On an island, you can become one

In my mind’s eye I was the solitary inhabitant of Grímsey, as much a part of the island as the island and all its graces had become a part of me.

Courtesy of Thorsteinn Berghreinsson
The author leans on Orbis et Globis (Circle and Sphere), a 9-ton concrete sculpture marking the edge of the Arctic Circle on the island of Grímsey. It’s repositioned annually.

Isolation is not necessarily a bad thing. I have found that it can clear the mind, still the heart, and allow one to become reacquainted with non-electronic sounds.

In this vein, I recently pulled out a map and allowed my eyes to do the walking over the wide world laid out before me. Eventually, they settled on a tiny island off the northern coast of Iceland, the only place where that country touches the Arctic Circle. The place was called Grímsey, population 61, and it immediately seized my imagination. I was determined to be inhabitant No. 62, however briefly.

And so, on a brilliant summer day, I flew out over the North Atlantic, with no other objective than to visit Grímsey, enjoy the peace, and lay claim to straddling the Arctic Circle. Once in Iceland, it was a matter of getting to the north coast, and then boarding a ship for the three-hour journey.

There is something about being on the high seas and then, suddenly, spotting an island in the distance. It is akin to a hand reaching out, beckoning the way to terra firma and all the reassurances it offers. As soon as I set foot on Grímsey I felt at home. 

The thing about being on an island, especially a very small one, is that one’s presence never goes unnoticed. It’s not that anyone approached me for cross-examination or looked at me askance, but there was always a knowing look in the eyes of the islanders as I walked past them on the dirt road or encountered them in the general store. It struck me that this, in a way, made me an island myself. Just as I was regarding Grímsey as something to behold, so was I being examined as something like a strange new land that had come up over the horizon.

Once settled into my room in the guesthouse, I set out on foot, due north, always north, away from the solitary village and the sounds of the working harbor. My goal was a large concrete sphere that Iceland had placed on Grímsey as a marker for the Arctic Circle. 

Why a sphere? It’s a curious and fascinating reason: Due to eccentricities in Earth’s rotation, the Arctic Circle is shifting north about 48 feet per year, steadily toward the tip of the island. I was, in effect, in pursuit of a moving target. Year by year, the Icelanders roll the sphere to a position that corresponds with the latest Arctic latitude.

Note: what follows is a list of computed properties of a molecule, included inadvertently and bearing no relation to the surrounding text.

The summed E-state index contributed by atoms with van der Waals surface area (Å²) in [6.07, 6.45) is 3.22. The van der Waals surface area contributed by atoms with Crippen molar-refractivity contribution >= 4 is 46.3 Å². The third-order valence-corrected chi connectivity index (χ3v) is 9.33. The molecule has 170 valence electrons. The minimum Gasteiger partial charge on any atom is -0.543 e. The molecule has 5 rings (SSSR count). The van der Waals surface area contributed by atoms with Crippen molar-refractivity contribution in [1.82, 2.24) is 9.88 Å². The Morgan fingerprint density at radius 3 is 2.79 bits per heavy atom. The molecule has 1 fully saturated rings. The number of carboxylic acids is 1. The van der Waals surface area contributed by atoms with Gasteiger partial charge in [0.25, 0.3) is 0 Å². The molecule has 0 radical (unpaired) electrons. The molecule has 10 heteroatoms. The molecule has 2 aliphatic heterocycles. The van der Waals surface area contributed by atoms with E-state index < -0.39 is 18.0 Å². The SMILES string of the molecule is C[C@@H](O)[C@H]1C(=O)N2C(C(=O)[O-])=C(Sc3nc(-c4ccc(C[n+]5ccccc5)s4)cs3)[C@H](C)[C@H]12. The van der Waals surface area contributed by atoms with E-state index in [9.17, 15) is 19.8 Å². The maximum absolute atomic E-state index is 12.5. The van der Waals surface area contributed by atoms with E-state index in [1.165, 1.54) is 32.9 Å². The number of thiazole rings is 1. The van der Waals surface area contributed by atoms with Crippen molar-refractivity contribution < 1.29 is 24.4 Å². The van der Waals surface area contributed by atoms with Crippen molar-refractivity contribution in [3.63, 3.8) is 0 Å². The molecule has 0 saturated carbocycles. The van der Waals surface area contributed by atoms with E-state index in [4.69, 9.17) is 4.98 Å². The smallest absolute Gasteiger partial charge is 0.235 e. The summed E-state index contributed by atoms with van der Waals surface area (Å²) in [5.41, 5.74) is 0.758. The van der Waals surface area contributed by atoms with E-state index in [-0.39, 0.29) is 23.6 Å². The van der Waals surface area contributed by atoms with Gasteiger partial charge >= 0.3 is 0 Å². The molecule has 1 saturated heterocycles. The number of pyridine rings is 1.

I followed the road up an extensive incline along Grímsey’s rocky western shore. If I had carried any concerns with me on this trip, they were steadily falling away, replaced by the caress of the sea breeze, the bluest sky, and the mournful call of legions of puffins on the wing. And then, as I descended the lee side of the incline – silence.

I was finally alone, at the end of the world. I owed it to myself to sit, just sit, on a cliff edge looking out over the ocean. Just as islands are self-contained, so was I self-contained. At that moment I wanted for nothing. In my mind’s eye I was the solitary inhabitant of Grímsey, as much a part of the island as the island and all its graces had become a part of me.

In due time I got back to my feet and finally reached the Arctic Circle sphere – taller than a man and looking otherworldly, resting in solitary fashion in a grassy field. I approached it and stretched my arms about it, one island to another. A moment’s embrace was all I required before turning for home. 

One could do worse than be a lover of islands, or, temporarily, become an island oneself.

You've read  of  free articles. Subscribe to continue.

Dear Reader,

About a year ago, I happened upon this statement about the Monitor in the Harvard Business Review – under the charming heading of “do things that don’t interest you”:

“Many things that end up” being meaningful, writes social scientist Joseph Grenny, “have come from conference workshops, articles, or online videos that began as a chore and ended with an insight. My work in Kenya, for example, was heavily influenced by a Christian Science Monitor article I had forced myself to read 10 years earlier. Sometimes, we call things ‘boring’ simply because they lie outside the box we are currently in.”

If you were to come up with a punchline to a joke about the Monitor, that would probably be it. We’re seen as being global, fair, insightful, and perhaps a bit too earnest. We’re the bran muffin of journalism.

But you know what? We change lives. And I’m going to argue that we change lives precisely because we force open that too-small box that most human beings think they live in.

The Monitor is a peculiar little publication that’s hard for the world to figure out. We’re run by a church, but we’re not only for church members and we’re not about converting people. We’re known as being fair even as the world becomes as polarized as at any time since the newspaper’s founding in 1908.

We have a mission beyond circulation, we want to bridge divides. We’re about kicking down the door of thought everywhere and saying, “You are bigger and more capable than you realize. And we can prove it.”

If you’re looking for bran muffin journalism, you can subscribe to the Monitor for $15. You’ll get the Monitor Weekly magazine, the Monitor Daily email, and unlimited access to CSMonitor.com.